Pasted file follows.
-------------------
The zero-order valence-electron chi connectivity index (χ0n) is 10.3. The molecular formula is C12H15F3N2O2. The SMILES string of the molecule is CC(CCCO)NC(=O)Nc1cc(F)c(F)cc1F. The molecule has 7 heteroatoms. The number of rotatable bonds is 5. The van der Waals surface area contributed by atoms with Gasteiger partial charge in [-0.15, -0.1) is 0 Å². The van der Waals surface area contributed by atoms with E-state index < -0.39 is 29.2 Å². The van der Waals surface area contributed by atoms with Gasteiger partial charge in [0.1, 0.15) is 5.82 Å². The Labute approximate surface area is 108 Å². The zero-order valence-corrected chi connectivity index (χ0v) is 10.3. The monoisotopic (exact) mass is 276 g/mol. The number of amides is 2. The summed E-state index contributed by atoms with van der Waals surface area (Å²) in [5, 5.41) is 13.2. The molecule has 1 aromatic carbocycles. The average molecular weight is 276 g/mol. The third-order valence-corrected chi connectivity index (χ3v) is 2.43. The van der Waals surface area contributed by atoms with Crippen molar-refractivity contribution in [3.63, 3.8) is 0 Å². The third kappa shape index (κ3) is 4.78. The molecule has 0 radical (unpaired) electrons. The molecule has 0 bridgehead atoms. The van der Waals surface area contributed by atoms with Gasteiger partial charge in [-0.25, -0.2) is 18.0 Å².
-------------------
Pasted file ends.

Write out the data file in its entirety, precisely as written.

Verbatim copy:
The zero-order valence-electron chi connectivity index (χ0n) is 10.3. The molecular formula is C12H15F3N2O2. The SMILES string of the molecule is CC(CCCO)NC(=O)Nc1cc(F)c(F)cc1F. The molecule has 7 heteroatoms. The number of rotatable bonds is 5. The van der Waals surface area contributed by atoms with Gasteiger partial charge in [-0.15, -0.1) is 0 Å². The van der Waals surface area contributed by atoms with E-state index < -0.39 is 29.2 Å². The van der Waals surface area contributed by atoms with Gasteiger partial charge in [0.1, 0.15) is 5.82 Å². The Labute approximate surface area is 108 Å². The zero-order valence-corrected chi connectivity index (χ0v) is 10.3. The monoisotopic (exact) mass is 276 g/mol. The number of amides is 2. The summed E-state index contributed by atoms with van der Waals surface area (Å²) in [5, 5.41) is 13.2. The molecule has 1 aromatic carbocycles. The average molecular weight is 276 g/mol. The third-order valence-corrected chi connectivity index (χ3v) is 2.43. The van der Waals surface area contributed by atoms with Crippen molar-refractivity contribution in [3.63, 3.8) is 0 Å². The third kappa shape index (κ3) is 4.78. The molecule has 0 radical (unpaired) electrons. The molecule has 0 bridgehead atoms. The van der Waals surface area contributed by atoms with Gasteiger partial charge in [-0.25, -0.2) is 18.0 Å².